That’s me in the picture: Justin Semmens at an Adam And The Ants gig at the Marquee Club, London, 1977

‘Someone asked whether it was children’s night, but the truth is no one bothered to check your age back then’

People used to say they weren’t going to see Adam And The Ants for the band, but for the audience. We were so taken in by it all that we used to throw ourselves into each other. For a 16-year-old who had no experience whatsoever of dingy nightclubs, it took me to another level.

I got into the punk scene quite late. Two girls at my sixth-form college got me interested. I was studying sciences (my mum thought I was going to be a doctor), and they were arts students who had dyed hair and dressed unusually. I was drawn to eclectic characters, so I got chatting to them in the canteen and they invited me to gigs at the Roxy Club. One of the first times I went, I ended up on stage with a bass guitar around my neck just banging the strings with a Coke can.

My first Adam And The Ants gig was the most incredible, life-changing experience. The band were into bondage and sadomasochism; one of their songs was called Beat My Guest, and I got drawn into how physical it was. I used to come home covered in cuts and bruises, and my mum worried I had been mugged or run over. I used to say, “No, no, I’ve just been dancing and having fun.”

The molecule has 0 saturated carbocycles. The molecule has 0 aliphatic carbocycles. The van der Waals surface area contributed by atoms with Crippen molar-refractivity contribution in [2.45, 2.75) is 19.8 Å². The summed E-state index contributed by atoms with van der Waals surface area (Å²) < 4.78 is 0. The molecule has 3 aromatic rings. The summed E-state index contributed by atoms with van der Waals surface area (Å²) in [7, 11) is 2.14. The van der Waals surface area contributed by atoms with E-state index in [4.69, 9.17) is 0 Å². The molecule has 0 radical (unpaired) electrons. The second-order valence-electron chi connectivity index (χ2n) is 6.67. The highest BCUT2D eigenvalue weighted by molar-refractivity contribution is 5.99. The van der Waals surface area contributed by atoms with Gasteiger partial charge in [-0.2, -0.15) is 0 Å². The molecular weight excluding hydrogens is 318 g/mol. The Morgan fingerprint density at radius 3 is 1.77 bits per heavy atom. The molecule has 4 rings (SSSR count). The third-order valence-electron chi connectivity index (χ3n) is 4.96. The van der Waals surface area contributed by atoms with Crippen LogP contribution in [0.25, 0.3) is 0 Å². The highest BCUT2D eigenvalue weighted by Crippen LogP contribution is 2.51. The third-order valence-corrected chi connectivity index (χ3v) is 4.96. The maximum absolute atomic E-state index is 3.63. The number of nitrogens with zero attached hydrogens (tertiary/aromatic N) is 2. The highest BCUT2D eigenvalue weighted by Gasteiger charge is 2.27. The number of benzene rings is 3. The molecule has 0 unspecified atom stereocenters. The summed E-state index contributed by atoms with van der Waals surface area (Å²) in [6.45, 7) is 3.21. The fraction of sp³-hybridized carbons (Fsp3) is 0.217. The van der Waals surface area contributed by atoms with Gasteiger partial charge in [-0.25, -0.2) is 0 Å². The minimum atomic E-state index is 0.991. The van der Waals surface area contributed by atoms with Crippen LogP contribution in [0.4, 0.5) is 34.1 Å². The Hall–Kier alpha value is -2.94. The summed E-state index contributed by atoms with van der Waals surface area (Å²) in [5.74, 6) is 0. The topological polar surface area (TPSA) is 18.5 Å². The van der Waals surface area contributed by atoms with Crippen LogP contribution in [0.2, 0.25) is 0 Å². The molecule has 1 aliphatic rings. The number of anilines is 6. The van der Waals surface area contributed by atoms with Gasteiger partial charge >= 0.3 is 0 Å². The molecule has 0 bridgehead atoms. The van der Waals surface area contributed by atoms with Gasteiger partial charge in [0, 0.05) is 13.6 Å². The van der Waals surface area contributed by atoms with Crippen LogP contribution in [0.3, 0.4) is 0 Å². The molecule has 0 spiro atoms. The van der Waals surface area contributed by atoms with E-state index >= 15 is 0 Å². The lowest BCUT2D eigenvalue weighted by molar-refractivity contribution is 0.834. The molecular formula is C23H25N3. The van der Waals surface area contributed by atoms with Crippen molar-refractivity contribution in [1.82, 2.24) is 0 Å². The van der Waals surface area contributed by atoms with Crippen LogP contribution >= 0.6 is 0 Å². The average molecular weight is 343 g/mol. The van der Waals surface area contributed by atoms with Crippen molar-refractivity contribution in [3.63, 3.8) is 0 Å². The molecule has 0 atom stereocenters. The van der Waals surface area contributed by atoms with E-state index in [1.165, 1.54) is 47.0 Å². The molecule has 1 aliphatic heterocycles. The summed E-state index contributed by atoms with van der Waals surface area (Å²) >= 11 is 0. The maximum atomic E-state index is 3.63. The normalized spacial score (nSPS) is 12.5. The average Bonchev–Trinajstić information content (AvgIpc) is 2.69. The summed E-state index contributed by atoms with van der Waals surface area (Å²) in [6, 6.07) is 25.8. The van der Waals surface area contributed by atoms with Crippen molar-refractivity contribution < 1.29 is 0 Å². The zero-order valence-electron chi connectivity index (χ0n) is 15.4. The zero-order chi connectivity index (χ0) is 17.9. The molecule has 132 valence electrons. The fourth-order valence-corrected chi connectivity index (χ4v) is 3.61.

This photograph was taken at the Marquee Club at the height of their popularity. I knew the other people in the frame from the scene. We were all so young. I was 16 and the guy next to me, Duncan, was only 14. I saw him last year at an Adam And The Ants concert at Wembley Arena; we didn’t have much to say to each other. Someone once asked, on seeing this photo, whether it was children’s night, but the truth is no one bothered to check your age back then. They just wanted your 50p, which is what it usually cost to get in.

We didn’t take drugs in those days or have any other stimulus beyond some watered-down lager. It was the music and the power of the performance that made us behave like that. It was like a performance of fake agony. When you had someone screaming “Beat me, beat me”, you entered this trance-like state. We were trying to express ourselves.

It was very rare for a photographer to be at these gigs, largely because of the potential damage to their camera. Many punk rockers hated having their picture taken, so if they saw a photographer they might attack them or destroy their camera. I certainly don’t remember anyone taking pictures that night, but he must have gone incognito to get intimate shots like this.

The first time I saw this photograph was around 10 years ago when someone on Facebook contacted me about it. Apparently it has been used in various punk magazines and featured in a history of punk by the NME. In 2010, it was used in an Alexander McQueen campaign.

I am 56 now, and looking back, I feel proud of the fact that I was there for a momentous occasion in British culture. We were helping to break down barriers and create something new. It’s a point in my life I shan’t forget in a hurry.

• Interview by Abigail Radnor.

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